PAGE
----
Tips for Hydro Excavation Safety
When using hydro excavators to locate underground utilities, there are a few tips and tricks to help make sure you and the people around you are kept safe.
Although hydro excavation is a safe way of digging in the ground compared to traditional excavation, there are still some things to look out for. We have to remember that if we are operating a hydro excavator, we are in the safety business. It is the whole reason these trucks exist, and we need to show that in how we work.
Safety begins before you ever step foot into the truck. Making sure that all of the inspections of your chassis and equipment are completed. Climbing in and out of the truck is done facing forward, toward the cab, with three points of contact. Once out on the road, it is important to keep an eye on your bridge heights and local non-truck routes.
After you have arrived on the jobsite, be sure to check out your soil conditions of where you plan on parking the truck to perform your excavation. If the soil is soft, you will not want to park the truck close to the hole you are going to dig. If you are on a hard surface, the closer to the hole you will be able to park. You will also need to park the truck where you can get it out full of debris. Just because you were able to drive somewhere empty, doesn’t mean you will be able to get out full. Make sure you put on all of your PPE before exiting the truck.
Always be aware of your surroundings. Not only when you are driving the truck, but also when you are operating the machine. One of the most dangerous aspects of hydro excavators is overhead power lines. You have to be aware of these and keep a safe distance. Not only when you are moving your boom, but also when you are dumping. Steer clear of both people and vehicles when moving your boom. Look for clues on what you might be coming across underground that day — gas meters on buildings, electric meters, etc.
Hydro excavators perform their tasks by using very powerful vacuums and very powerful water pumps. It is important not to take for granted how powerful these vacuums can be. Never stick your arm up a vacuum tube. Always make sure that your remote is wrapped around your arm and neck (not just your neck) with easy access to the emergency stop. Make sure loose clothing does not get caught in the vacuum tube. These trucks are powerful enough to suck up material from several hundred feet away.
Water pressure can also be very dangerous to work with. The industry standard for water pressure is set to ensure not only the safety of the operator but also the safety of the lines that are being located. Running hydro excavators at too high of psi will damage a line or cut the toes off an operator. To gain more performance from your digging wand, a higher GPM tip is recommended rather than a higher pressure setting.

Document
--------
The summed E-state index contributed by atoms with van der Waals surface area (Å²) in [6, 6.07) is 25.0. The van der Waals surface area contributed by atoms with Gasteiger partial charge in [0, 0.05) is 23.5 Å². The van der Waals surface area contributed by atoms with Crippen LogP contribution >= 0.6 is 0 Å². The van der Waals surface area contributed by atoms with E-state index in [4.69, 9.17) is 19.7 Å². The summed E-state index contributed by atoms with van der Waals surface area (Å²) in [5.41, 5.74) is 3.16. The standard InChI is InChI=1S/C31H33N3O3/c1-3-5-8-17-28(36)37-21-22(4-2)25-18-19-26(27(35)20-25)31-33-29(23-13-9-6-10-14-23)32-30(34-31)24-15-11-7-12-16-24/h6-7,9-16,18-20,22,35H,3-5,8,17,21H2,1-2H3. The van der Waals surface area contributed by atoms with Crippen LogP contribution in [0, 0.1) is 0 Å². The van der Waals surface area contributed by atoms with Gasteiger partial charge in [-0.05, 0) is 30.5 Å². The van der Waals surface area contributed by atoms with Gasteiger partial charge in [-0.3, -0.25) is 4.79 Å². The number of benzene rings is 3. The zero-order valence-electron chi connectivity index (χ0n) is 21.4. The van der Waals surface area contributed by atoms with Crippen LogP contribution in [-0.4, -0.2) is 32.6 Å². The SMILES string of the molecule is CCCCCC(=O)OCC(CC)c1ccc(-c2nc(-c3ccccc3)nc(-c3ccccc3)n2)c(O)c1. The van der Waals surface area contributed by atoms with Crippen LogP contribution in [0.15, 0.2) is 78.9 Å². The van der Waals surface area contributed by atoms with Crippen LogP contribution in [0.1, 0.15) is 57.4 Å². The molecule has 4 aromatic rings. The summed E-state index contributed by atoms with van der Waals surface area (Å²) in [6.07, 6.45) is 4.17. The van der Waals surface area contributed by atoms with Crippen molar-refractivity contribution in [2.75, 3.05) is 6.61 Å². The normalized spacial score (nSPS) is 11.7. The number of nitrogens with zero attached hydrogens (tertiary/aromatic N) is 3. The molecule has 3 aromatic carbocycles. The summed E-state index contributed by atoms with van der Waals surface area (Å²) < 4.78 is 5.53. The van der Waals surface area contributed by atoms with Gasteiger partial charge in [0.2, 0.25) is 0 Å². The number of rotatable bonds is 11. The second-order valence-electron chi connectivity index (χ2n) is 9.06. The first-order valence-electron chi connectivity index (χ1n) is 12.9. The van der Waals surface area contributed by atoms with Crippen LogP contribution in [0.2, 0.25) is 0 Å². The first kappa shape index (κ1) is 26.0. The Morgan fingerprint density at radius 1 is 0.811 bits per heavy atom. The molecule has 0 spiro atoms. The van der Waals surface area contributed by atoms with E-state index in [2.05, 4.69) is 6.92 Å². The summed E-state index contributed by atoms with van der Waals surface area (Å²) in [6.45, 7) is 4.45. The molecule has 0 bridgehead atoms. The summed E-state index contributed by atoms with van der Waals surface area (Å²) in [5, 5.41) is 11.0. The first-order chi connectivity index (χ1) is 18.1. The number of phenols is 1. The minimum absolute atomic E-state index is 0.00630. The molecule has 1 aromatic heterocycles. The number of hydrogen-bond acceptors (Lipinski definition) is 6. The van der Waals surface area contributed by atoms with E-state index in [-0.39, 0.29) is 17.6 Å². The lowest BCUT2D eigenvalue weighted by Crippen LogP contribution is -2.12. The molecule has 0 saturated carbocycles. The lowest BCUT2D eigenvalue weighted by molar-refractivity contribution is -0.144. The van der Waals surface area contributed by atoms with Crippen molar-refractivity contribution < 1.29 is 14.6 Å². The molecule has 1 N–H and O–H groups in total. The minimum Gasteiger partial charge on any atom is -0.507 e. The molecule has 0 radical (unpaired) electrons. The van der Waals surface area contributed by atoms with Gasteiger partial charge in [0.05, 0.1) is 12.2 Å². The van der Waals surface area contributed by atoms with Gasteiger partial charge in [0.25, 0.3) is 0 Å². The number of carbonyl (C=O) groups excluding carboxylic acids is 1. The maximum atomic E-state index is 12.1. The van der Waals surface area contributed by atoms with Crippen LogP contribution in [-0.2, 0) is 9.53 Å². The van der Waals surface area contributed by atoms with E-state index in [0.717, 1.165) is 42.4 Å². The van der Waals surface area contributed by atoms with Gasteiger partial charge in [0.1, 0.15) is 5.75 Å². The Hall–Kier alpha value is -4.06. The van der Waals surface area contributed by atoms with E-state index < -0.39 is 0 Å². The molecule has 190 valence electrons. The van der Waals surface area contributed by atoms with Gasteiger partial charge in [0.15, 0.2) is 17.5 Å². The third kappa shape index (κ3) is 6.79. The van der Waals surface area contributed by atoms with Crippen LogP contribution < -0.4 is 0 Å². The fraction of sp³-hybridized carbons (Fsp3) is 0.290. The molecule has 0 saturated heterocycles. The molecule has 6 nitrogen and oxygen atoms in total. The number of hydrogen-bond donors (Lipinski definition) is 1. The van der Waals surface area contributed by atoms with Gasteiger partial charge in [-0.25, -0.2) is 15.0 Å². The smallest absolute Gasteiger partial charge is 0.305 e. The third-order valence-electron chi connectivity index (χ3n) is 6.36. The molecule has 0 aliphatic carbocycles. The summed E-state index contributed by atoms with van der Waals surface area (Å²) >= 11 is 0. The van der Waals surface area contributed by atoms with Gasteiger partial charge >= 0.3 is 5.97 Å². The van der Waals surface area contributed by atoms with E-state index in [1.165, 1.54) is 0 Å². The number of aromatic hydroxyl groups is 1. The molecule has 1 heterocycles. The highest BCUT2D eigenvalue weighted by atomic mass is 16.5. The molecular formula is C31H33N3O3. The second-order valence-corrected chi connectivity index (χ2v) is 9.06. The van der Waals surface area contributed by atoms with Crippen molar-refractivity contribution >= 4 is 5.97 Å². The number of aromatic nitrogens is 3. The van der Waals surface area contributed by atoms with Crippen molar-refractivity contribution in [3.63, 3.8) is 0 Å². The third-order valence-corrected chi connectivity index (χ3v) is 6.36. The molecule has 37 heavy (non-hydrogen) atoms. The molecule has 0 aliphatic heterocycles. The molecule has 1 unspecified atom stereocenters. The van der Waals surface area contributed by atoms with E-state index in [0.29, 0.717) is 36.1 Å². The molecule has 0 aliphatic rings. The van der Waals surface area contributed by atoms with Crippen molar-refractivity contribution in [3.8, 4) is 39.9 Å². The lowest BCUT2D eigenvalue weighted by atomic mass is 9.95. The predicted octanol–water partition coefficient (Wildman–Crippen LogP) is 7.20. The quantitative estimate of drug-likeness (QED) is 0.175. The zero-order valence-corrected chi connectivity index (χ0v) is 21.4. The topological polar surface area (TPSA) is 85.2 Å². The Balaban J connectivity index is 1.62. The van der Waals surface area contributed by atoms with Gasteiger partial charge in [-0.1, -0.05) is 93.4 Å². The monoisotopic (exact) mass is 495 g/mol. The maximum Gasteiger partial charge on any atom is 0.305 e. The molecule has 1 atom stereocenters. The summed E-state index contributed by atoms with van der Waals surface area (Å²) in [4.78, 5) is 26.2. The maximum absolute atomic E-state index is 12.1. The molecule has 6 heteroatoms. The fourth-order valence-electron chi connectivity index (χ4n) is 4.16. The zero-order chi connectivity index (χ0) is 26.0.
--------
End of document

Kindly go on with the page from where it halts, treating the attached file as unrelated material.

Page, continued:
It should be noted here that on all equipment, never look for hydraulic leaks with your hand while the machine is running. Hydraulic pressure is over 3,000 psi and can inject that oil right into your body. Even at 2,500 psi, water pressure can be dangerous. Never leave your digging wand laying around with the valve on. If you accidently turn on the water pump, the spray could hurt somebody or damage something, also the wand can shoot across the ground and hit someone.
When digging, always be sure not to undermine things like power and telephone poles. If you are sucking up drilling mud while someone is conducting an underground bore, be sure not to have a hand on your boom tubes or equipment if they are boring near powerlines. If they strike a line, you do not want to risk electrocution. Just run the boom with your remote only.
Always secure the hole you are digging. If people are going to be working in the excavated area, be sure to use sloping or shoring or a trench box as needed. Never stand too close to the side of a soft bank that could cave in underneath you.
After you have filled your truck and have headed to the dump. It is important to make sure you are dumping on level solid ground. Always make sure you pay attention to any overhead obstructions when dumping. Open your debris body door before lifting your debris tank. Never stand underneath a raised debris tank or debris tank door. Once you have cleaned your debris tank and door. Make sure your debris tank is down all the way, the rear door is completely closed and locked. Check that the boom is stowed properly before driving away.
I hope some of these tips will help you out and keep you safe in the hydro excavation world.
Tim Van Til is the industrial sales manager for RamVac.